Four legends of New York City’s restaurant scene were honored Thursday night for their roles in elevating American fine dining to a level even the snootiest European could no longer dismiss.
Andre Soltner was credited with having one of the best restaurants in the world, Lutece. Sirio Maccioni introduced countless celebrities to some of the globe’s finest French fare at his Le Cirque. Albert Kumin made the desserts of Windows on the World and the Four Seasons a can’t-skip part of the meal. And Mimi Sheraton heralded the trio’s triumphs—along with their occasional lows—as the former restaurant critic for The New York Times.
The four were presented by the Culinary Institute of America with an Augie, the award named after a veritable culinary deity, Auguste Escoffier, developer of the multi-cook-station kitchen line used by most restaurants today. Previous recipients have included Grant Achatz, Ferran Adria, Thomas Keller and Norman Brinker.
Soltner, Maccioni and Kumin were standouts of the New York fine-dining scene during the city’s rise into one of the best restaurant cities in the world. As they indicated from the podium, they were friends as well as competitors of sorts. Maccioni and Soltner, for instance, would sometimes compare their reservations for a night to see if any guests had double-booked, revealed Maccioni’s son Marco, who accepted the Augie while his father was home, resting a broken leg. Customers who hedged their bets were banished to wait in the bar for a few extra minutes before being seated, he admitted to laughter.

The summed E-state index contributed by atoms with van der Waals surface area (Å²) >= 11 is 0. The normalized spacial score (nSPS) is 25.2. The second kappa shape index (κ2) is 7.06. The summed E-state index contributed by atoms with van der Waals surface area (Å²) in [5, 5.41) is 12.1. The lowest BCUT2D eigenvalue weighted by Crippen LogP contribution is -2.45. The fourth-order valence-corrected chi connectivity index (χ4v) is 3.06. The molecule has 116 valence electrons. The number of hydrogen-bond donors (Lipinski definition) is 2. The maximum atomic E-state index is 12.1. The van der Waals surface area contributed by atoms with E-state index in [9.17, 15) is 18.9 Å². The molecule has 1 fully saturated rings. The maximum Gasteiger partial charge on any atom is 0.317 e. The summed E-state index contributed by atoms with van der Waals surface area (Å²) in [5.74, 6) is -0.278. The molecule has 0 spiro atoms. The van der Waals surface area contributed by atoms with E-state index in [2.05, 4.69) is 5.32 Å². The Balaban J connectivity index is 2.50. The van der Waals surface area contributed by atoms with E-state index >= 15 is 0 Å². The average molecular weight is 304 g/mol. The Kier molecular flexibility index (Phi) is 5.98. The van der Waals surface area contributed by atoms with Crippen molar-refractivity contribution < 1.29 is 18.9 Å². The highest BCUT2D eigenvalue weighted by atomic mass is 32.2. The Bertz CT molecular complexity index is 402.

They all seemed united in their attitude toward Sheraton, characterizing it as respect and admiration mixed with trepidation and annoyance. She had been a fearsome influence on diners during the eight years she reviewed restaurants for the Times.
All flashed considerable humor about the days they were gods of the local scene (all but Maccioni have stepped away from their businesses; Kumin is 95 years old). Sheraton, for instance, said her late husband, Dick Falcone, was the only reason Maccioni gave her reviews any credence. “I had the sense to marry an Italian man,” she quipped.
The awards were presented during a gala at the Museum of Natural History, where $1 million was raised in the course of the night for CIA scholarships.